More from McGill in the Headlines
- In the Headlines
- in_the_headlines https://secureweb.mcgill.ca/newsroom
An experimental DNA vaccine to fight multiple sclerosis is safe and may also be effective, results of a small McGill trial suggest. The vaccine, called BHT-3009, works by preventing the immune system from attacking the myelin sheaths that protect nerve cells in the brain and spinal cord. "This was an early trial of a new class of drugs for autoimmune disease in general and for MS in particular," said lead researcher Dr. Amit Bar-Or, of McGill's Montreal Neurological Institute. The findings were published online Monday in Archives of Neurology and are expected to be published in the October print issue of the journal.
Umpires may be playing favourites on the field, according to a new study co-authored by McGill researchers. Their research shows umpires monitoring Major League Baseball games are more likely to make calls in favour of the pitcher if they share the same race or ethnic background. More than two million pitches over three seasons of MLB games were analyzed during the study by Christopher Parsons, an assistant professor of finance at McGill's Desautels Faculty of Management. His colleagues at the University of Texas and Auburn University co-authored the study.
Arthur Kaptainis of the Gazette writes that visually, it's the pits, but aurally, the Multimedia Room at the Schulich School of Music is heaven. "It is the musical recording equivalent of a wind tunnel or particle accelerator," music dean Don McLean says of the facility, or rather its rosy future.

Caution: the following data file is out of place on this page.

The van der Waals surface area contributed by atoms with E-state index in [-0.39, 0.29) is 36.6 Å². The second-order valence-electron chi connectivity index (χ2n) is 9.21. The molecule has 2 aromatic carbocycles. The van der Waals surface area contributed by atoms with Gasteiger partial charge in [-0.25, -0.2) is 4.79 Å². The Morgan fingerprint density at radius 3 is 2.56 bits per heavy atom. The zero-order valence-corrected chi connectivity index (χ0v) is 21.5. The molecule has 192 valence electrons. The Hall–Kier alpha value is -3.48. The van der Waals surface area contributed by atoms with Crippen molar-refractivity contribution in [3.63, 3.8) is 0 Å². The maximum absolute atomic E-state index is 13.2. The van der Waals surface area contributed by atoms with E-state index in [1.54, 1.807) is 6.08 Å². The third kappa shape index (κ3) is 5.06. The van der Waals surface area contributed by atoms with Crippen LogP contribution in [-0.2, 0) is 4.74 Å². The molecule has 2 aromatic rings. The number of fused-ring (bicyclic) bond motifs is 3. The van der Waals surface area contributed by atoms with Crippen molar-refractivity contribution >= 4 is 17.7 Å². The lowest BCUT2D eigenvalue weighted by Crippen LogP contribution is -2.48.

Montreal's campuses are going green at an unprecedented pace and scale, and it's clear the drive to change is coming mostly from the students themselves. At McGill, green projects large and small are gaining momentum.
The largest Inuit health survey ever conducted in Canada has begun in southern Hudson Bay, with doctors and other medical staff travelling across Nunavut aboard an Arctic icebreaker to test and interview Inuit about their well-being. The Nunavut Inuit Health Survey, also known as "Qanuippitali?" which translates to "How about us? How are we?" is led by McGill's Centre for Indigenous Peoples' Nutrition and Environment, headed by Prof. Grace Egeland. The $8-million project is part of International Polar Year research, with researchers from universities in Quebec, British Columbia and Manitoba.
A team from McGill, York and Dalhousie universities is hard at work refining AQUA, the world's first amphibious robot. AQUA is a mechanized marine biologist capable of walking on land and swimming underwater -- and it doesn't run out of air, disturb organisms during surveys or suffer decompression sickness at depths below 30 metres. "Like many robots before, AQUA is bio-inspired," says McGill's Chris Prahacs, one of the robot's original designers. "Visually and in the way it moves, AQUA could best be described as a turtle -- though it has six flippers instead of four."
In 2000, Dr. Karim Nader of McGill's Department of Psychology turned the study of memory on its head when he proved that it is possible to dull excessively painful memories with certain drugs. In an Q&A interview, Dr. Nader is asked to share his insights into memory making and breaking.
Ava-Ann Allman, 25, a doctoral student in psychology at McGill, is one of three young Canadians nominated by the Natural Sciences and Engineering Research Council to attend the annual Lindau Meetings in Germany where, this week, 18 Nobel Prize winners are sharing their wisdom with up and coming scientists and economists from around the world.